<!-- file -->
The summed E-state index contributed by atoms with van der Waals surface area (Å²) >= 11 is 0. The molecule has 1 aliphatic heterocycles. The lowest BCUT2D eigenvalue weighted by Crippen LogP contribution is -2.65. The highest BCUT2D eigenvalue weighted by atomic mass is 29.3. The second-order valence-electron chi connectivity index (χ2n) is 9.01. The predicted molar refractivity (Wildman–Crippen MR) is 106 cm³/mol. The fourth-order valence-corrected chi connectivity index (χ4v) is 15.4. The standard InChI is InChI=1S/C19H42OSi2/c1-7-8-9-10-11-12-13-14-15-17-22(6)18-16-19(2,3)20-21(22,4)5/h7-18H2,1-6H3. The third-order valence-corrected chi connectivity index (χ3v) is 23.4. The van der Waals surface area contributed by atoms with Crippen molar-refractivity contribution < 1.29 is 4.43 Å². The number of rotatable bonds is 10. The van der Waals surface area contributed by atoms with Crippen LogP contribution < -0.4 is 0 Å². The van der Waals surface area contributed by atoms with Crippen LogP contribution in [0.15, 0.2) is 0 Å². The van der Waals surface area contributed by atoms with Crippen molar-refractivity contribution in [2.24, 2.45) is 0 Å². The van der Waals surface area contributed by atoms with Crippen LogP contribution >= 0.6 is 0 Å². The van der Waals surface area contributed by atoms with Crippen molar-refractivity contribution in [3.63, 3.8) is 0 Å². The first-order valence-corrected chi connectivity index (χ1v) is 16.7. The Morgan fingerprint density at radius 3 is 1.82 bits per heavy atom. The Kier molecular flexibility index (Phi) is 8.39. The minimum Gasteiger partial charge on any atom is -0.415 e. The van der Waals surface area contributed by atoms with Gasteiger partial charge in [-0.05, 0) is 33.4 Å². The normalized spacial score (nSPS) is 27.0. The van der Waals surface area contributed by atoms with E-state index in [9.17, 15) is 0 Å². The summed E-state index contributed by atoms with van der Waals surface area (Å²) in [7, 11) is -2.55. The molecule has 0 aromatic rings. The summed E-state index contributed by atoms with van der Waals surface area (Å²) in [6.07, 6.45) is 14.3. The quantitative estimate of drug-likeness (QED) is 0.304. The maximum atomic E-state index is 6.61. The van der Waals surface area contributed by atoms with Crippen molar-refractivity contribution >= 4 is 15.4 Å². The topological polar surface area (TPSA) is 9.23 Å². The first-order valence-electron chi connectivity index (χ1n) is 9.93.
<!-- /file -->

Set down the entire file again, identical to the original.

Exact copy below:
The summed E-state index contributed by atoms with van der Waals surface area (Å²) >= 11 is 0. The molecule has 1 aliphatic heterocycles. The lowest BCUT2D eigenvalue weighted by Crippen LogP contribution is -2.65. The highest BCUT2D eigenvalue weighted by atomic mass is 29.3. The second-order valence-electron chi connectivity index (χ2n) is 9.01. The predicted molar refractivity (Wildman–Crippen MR) is 106 cm³/mol. The fourth-order valence-corrected chi connectivity index (χ4v) is 15.4. The standard InChI is InChI=1S/C19H42OSi2/c1-7-8-9-10-11-12-13-14-15-17-22(6)18-16-19(2,3)20-21(22,4)5/h7-18H2,1-6H3. The third-order valence-corrected chi connectivity index (χ3v) is 23.4. The van der Waals surface area contributed by atoms with Crippen molar-refractivity contribution < 1.29 is 4.43 Å². The number of rotatable bonds is 10. The van der Waals surface area contributed by atoms with Crippen LogP contribution < -0.4 is 0 Å². The van der Waals surface area contributed by atoms with Crippen LogP contribution in [0.15, 0.2) is 0 Å². The van der Waals surface area contributed by atoms with Crippen molar-refractivity contribution in [2.24, 2.45) is 0 Å². The van der Waals surface area contributed by atoms with Crippen LogP contribution >= 0.6 is 0 Å². The van der Waals surface area contributed by atoms with Crippen molar-refractivity contribution in [3.63, 3.8) is 0 Å². The first-order valence-corrected chi connectivity index (χ1v) is 16.7. The Morgan fingerprint density at radius 3 is 1.82 bits per heavy atom. The Kier molecular flexibility index (Phi) is 8.39. The minimum Gasteiger partial charge on any atom is -0.415 e. The van der Waals surface area contributed by atoms with Gasteiger partial charge in [-0.05, 0) is 33.4 Å². The normalized spacial score (nSPS) is 27.0. The van der Waals surface area contributed by atoms with E-state index in [9.17, 15) is 0 Å². The summed E-state index contributed by atoms with van der Waals surface area (Å²) in [7, 11) is -2.55. The molecule has 0 aromatic rings. The summed E-state index contributed by atoms with van der Waals surface area (Å²) in [6.07, 6.45) is 14.3. The quantitative estimate of drug-likeness (QED) is 0.304. The maximum atomic E-state index is 6.61. The van der Waals surface area contributed by atoms with Crippen molar-refractivity contribution >= 4 is 15.4 Å². The topological polar surface area (TPSA) is 9.23 Å². The first-order valence-electron chi connectivity index (χ1n) is 9.93.